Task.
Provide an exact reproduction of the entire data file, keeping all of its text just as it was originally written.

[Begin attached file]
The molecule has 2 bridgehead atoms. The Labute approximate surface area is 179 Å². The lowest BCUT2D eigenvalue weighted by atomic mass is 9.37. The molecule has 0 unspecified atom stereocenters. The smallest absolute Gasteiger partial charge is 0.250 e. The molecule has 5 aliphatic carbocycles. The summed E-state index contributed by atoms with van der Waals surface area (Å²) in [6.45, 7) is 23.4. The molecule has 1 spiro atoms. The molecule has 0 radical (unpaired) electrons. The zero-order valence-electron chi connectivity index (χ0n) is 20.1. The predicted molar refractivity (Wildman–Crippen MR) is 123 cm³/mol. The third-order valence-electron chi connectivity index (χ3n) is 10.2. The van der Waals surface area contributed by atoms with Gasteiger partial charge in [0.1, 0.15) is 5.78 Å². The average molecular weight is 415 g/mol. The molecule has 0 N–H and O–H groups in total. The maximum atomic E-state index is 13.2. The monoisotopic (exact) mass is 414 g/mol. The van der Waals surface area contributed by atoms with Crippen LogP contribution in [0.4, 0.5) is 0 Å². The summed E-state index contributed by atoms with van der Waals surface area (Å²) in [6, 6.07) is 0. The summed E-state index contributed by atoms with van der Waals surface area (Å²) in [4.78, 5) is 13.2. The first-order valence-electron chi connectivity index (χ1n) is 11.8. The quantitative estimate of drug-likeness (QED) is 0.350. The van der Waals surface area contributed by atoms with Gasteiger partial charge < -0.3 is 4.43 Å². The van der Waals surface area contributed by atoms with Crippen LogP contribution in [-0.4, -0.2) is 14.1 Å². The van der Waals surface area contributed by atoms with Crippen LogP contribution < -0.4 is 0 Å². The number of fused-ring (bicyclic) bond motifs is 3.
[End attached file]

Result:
The molecule has 2 bridgehead atoms. The Labute approximate surface area is 179 Å². The lowest BCUT2D eigenvalue weighted by atomic mass is 9.37. The molecule has 0 unspecified atom stereocenters. The smallest absolute Gasteiger partial charge is 0.250 e. The molecule has 5 aliphatic carbocycles. The summed E-state index contributed by atoms with van der Waals surface area (Å²) in [6.45, 7) is 23.4. The molecule has 1 spiro atoms. The molecule has 0 radical (unpaired) electrons. The zero-order valence-electron chi connectivity index (χ0n) is 20.1. The predicted molar refractivity (Wildman–Crippen MR) is 123 cm³/mol. The third-order valence-electron chi connectivity index (χ3n) is 10.2. The van der Waals surface area contributed by atoms with Gasteiger partial charge in [0.1, 0.15) is 5.78 Å². The average molecular weight is 415 g/mol. The molecule has 0 N–H and O–H groups in total. The maximum atomic E-state index is 13.2. The monoisotopic (exact) mass is 414 g/mol. The van der Waals surface area contributed by atoms with Crippen LogP contribution in [0.4, 0.5) is 0 Å². The summed E-state index contributed by atoms with van der Waals surface area (Å²) in [6, 6.07) is 0. The summed E-state index contributed by atoms with van der Waals surface area (Å²) in [4.78, 5) is 13.2. The first-order valence-electron chi connectivity index (χ1n) is 11.8. The quantitative estimate of drug-likeness (QED) is 0.350. The van der Waals surface area contributed by atoms with Gasteiger partial charge < -0.3 is 4.43 Å². The van der Waals surface area contributed by atoms with Crippen LogP contribution in [-0.4, -0.2) is 14.1 Å². The van der Waals surface area contributed by atoms with Crippen LogP contribution < -0.4 is 0 Å². The number of fused-ring (bicyclic) bond motifs is 3.